The second movement begins intimately, but with a feeling more spiritual than amorous: a prayer-like chorale played by the strings and echoed by the piano. But the pianist’s chords soon dissolve into an operatic arioso with accompaniment, the emotional response of a single individual. Thoughts turn gloomy in the middle of this movement, the only shadow cast in this entire sunny concerto. A free cadenza allows the pianist to chart a way back to the opening prayer. In the jovial third movement, Mozart delights in surprising the listener as to who will play which theme when. By the end, the orchestra and pianist have shared them equally, almost as if to say to his audience: Go and do likewise.

August 17: Parker Quartet, Beethoven Illuminated

Thursday, August 17

8:00 PM Concert


First Presbyterian Church

97 E Genesee St, Skaneateles

Tonight’s concert is sponsored by: Doug Sutherland & Nancy Kramer

Tonight’s concert is presented in memory of David Stam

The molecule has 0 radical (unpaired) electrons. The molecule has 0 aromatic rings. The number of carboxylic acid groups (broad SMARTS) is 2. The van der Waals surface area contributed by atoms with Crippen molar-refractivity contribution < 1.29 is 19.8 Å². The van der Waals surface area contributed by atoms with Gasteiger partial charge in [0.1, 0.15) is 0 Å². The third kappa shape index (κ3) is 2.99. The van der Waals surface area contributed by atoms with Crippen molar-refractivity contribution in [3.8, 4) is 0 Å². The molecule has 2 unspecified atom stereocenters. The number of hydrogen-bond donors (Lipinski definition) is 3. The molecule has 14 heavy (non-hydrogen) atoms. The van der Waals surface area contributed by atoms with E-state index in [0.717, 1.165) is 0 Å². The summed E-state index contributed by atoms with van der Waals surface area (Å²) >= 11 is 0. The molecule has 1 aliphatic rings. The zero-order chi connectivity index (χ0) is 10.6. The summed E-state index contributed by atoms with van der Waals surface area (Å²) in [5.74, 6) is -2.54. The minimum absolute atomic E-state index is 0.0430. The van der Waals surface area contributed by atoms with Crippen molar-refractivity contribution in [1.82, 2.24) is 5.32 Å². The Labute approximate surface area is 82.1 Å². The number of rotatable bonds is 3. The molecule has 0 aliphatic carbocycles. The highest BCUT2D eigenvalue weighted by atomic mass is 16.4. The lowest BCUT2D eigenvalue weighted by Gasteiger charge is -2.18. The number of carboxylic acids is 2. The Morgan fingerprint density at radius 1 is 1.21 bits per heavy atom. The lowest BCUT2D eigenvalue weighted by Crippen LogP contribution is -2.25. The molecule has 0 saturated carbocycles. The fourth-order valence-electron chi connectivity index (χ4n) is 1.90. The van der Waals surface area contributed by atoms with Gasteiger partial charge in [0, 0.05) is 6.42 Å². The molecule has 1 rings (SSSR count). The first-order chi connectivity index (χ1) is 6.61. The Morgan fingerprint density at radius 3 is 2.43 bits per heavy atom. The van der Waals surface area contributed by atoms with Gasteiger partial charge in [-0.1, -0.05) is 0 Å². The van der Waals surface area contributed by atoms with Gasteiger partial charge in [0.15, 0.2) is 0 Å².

Parker Quartet is sponsored by The Gladys Krieble Delmas Foundation


The Grammy-winning Parker Quartet (“something extraordinary,” New York Times) leads a Beethoven-based program that includes a work by Beethoven’s teacher, Haydn; three short works inspired by Beethoven’s Quartets, by Wang Lu, Anthony Cheung, and Michi Wiancko (also heard at the Festival as violinist); and Beethoven’s monumental String Quartet, Op. 130 (with the epic Grosse Fuge). The Parker Quartet illuminates Beethoven’s quartet with an engaging verbal introduction to the work.

BEETHOVEN String Quartet in F minor, Op. 95 (“Serioso”)

String Quartet, Op. 95 (“Serioso”) (1811)


Allegro con brio

Allegretto ma non troppo

Allegro assai vivace ma serioso

Larghetto espressivo – Allegretto agitato


Applying the nickname “Serioso” to a work by Beethoven is a little like applying “cold” to ice cream: it could describe most of his famous works, not to mention the man himself. Yet the so-called “Serioso” Quartet has a serious claim to this title. First, Beethoven himself wrote the words “quartetto serioso” at the top of his manuscript and used the word again to define the third movement (“Allegro assai vivace ma serioso”).